From his humble roots as a Delta sharecropper to his current status as king of the blues and frequent guest of President Clinton, B.B. King and his trusty Gibson Lucille have lived large and lived small. But whether the crowd was a few drunks on a rainy night or a throng of thousands hanging onto his every note, one thing has remained the same: It's the music that matters, and the seventy-four-year-old legend puts his heart on the line by playing live nearly every night of the year to prove it.
There's simply no way to overestimate the impact King has had on popular music. His guitar style is an international trademark. The wine-mellow bends, popping trills, quavering highs and stinging attack notes are etched on the brain of everyone who's turned on a radio in the past half century. His singing voice, gruff and warm at the same time, rumbles like an old V8 as he dispenses pearls of wisdom or turns a sharp-witted phrase.
Understanding this, it makes sense that King, in his last recorded gesture of this millennium, chose to focus the spotlight on the underappreciated architect of R&B and rock & roll, Louis Jordan. The way B.B. sees it, Let the Good Times Roll is just his way of correcting a little oversight -- and having a damn good time in the process. In putting his own spin on the late sax and vocal great's signature tunes like "Choo Choo Ch'Boogie" and "Ain't Nobody Here But Us Chickens," King raises the roof higher than a Saturday night fish fry and demonstrates that good music has no expiration date. It just takes a good interpreter to bring it back to life.
Guitar.com recently caught up with King between West Coast dates to get his thoughts on Jordan, modern music, guitar expression and the fate of the blues in the next millennium.
Guitar.com: What made you decide to make this Louis Jordan record?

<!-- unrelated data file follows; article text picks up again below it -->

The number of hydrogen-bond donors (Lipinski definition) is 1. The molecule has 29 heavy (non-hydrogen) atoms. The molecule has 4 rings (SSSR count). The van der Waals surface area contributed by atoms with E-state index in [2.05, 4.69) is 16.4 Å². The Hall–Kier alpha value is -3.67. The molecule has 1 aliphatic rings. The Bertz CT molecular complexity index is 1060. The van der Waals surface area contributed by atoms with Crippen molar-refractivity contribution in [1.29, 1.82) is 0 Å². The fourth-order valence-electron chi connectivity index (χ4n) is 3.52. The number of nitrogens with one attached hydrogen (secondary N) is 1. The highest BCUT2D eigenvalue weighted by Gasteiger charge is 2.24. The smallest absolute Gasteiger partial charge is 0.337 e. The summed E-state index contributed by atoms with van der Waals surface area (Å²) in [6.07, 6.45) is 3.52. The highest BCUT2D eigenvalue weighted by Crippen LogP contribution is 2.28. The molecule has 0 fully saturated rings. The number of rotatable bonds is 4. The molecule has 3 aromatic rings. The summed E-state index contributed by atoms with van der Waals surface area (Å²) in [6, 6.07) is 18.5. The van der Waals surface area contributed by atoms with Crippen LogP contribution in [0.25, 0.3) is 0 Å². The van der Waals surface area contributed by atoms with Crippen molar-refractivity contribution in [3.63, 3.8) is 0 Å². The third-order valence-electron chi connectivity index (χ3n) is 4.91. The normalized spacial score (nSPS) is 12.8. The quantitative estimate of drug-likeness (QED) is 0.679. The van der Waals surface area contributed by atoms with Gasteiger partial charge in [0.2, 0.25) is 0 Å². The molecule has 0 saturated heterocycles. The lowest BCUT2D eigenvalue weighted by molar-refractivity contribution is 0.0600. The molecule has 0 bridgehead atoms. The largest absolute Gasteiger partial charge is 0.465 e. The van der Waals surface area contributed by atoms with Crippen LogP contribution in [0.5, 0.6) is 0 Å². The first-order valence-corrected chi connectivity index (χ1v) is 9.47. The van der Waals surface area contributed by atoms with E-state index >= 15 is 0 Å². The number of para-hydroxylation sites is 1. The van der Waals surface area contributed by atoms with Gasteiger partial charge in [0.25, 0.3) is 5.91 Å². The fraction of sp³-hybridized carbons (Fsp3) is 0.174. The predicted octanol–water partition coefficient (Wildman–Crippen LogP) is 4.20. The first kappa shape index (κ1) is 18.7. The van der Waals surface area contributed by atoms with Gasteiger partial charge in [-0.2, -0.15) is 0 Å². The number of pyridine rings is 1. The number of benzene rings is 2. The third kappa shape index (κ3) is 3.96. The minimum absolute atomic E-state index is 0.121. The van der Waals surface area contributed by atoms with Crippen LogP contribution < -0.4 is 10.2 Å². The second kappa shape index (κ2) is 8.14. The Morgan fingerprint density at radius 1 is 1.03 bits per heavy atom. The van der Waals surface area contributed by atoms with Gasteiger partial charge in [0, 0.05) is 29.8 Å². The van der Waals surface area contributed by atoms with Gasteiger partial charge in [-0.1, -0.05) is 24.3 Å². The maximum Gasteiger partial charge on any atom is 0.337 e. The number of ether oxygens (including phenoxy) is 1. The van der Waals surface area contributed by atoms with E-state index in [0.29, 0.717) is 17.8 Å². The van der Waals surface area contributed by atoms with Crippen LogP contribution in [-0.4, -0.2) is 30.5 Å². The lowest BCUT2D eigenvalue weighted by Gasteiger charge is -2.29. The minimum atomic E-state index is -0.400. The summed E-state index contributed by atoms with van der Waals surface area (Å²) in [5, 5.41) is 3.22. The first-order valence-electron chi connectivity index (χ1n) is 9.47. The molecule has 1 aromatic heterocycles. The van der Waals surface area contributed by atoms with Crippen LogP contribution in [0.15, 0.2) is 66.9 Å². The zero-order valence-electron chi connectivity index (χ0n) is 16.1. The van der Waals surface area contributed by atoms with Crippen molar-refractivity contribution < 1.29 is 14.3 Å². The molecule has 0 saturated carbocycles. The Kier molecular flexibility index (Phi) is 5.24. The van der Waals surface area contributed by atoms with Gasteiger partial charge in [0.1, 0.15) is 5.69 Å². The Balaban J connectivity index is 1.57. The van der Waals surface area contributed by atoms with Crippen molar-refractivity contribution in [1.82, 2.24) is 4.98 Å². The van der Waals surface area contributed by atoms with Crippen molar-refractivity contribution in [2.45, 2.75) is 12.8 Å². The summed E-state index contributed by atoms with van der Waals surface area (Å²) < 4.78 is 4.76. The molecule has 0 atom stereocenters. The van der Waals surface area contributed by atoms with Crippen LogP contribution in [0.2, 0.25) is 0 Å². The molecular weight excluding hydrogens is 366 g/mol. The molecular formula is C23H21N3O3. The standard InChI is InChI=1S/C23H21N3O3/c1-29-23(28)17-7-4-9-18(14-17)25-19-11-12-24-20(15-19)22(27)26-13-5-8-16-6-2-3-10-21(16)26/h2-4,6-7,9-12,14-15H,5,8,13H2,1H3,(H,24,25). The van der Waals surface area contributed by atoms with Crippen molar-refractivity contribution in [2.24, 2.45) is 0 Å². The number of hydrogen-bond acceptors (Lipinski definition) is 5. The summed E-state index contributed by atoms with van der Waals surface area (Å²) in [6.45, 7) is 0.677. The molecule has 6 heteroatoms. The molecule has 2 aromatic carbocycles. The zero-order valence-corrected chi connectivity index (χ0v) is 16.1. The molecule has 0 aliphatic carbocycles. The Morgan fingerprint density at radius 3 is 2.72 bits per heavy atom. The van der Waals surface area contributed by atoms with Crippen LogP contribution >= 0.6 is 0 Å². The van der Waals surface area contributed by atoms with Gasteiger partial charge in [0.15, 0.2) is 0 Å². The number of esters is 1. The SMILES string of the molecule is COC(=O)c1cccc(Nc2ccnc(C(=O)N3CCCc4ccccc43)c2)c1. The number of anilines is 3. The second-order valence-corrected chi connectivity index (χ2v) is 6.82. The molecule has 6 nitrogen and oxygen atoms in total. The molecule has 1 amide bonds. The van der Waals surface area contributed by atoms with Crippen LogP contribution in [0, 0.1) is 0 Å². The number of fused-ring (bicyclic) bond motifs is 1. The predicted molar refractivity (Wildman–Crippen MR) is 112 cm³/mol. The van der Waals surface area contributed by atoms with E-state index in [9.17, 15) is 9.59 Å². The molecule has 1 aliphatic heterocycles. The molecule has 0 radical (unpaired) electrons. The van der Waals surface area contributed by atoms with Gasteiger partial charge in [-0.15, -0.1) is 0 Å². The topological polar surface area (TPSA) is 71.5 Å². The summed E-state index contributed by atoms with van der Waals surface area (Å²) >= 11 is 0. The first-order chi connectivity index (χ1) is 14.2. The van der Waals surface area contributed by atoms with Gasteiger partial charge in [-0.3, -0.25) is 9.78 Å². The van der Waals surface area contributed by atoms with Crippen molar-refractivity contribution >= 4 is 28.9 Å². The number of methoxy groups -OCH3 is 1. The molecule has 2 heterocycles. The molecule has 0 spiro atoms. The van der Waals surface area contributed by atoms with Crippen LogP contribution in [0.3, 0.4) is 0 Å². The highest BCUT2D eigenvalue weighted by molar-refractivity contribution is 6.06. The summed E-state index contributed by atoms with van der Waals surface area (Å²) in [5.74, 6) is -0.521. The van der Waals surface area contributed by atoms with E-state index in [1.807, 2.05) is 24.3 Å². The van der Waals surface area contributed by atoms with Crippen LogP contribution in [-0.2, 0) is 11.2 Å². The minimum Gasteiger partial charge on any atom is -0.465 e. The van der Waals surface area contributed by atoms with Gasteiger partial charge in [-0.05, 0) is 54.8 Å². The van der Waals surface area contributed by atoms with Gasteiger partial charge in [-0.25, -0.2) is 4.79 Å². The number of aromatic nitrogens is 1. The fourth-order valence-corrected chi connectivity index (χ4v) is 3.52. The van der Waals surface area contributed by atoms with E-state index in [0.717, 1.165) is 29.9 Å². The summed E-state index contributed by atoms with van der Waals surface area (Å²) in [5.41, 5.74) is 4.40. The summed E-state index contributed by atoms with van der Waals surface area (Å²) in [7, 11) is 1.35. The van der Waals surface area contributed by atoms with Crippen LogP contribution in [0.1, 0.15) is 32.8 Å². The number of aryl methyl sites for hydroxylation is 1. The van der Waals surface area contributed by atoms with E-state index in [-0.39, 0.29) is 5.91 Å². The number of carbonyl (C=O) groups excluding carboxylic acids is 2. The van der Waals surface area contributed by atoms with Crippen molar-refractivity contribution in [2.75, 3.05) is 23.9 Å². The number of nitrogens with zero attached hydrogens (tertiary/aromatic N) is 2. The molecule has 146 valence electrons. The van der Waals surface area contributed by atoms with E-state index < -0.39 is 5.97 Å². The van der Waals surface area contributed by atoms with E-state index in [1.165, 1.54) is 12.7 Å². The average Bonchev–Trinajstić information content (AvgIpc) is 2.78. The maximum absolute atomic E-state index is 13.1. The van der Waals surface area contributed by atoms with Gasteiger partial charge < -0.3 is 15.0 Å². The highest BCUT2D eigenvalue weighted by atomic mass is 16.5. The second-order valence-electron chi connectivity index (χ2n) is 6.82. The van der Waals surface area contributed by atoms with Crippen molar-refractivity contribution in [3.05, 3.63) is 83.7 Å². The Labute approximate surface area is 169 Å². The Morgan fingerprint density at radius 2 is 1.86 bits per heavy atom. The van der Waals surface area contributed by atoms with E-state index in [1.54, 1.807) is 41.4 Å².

B.B. King: Well, back in the '40s, when I was a very young boy, I used to hear Louis Jordan often. In the '40s and early '50s he was a leader in what he did and he never got the recognition I thought he should have had. In the '60s I opened some shows for him before he died, and I liked the man. I think he was one of the greats that made a lot of the music be what it is today. A lot of kids are playing his music today and don't know it. But they hear it from others.
Guitar.com: You've said that you think he was one of the first rappers.
King: Yes, I do believe that. He just wasn't rude. He didn't use dirty lyrics. But what he had was tasty.
Guitar.com: The guitar kind of plays back seat on this album. Was that an adjustment for you?
King: You want to hear one with guitars, [check out] "Ain't That Just Like a Woman." Listen to that, you'll hear guitar. And good guitar on it. It's just that one that I can think of, but there were others.
Guitar.com: Do you remember the first guitar that you got?
King: Yes. It was a little red Stella guitar.
Guitar.com: Was that an acoustic?
King: Ha ha! Yes, I lived in the country, we didn't have electricity. [laughs] We didn't have electricity in the area where I grew up out in the Delta of Mississippi.
Guitar.com: Where did you get that guitar?
King: I bought it from somebody in the area.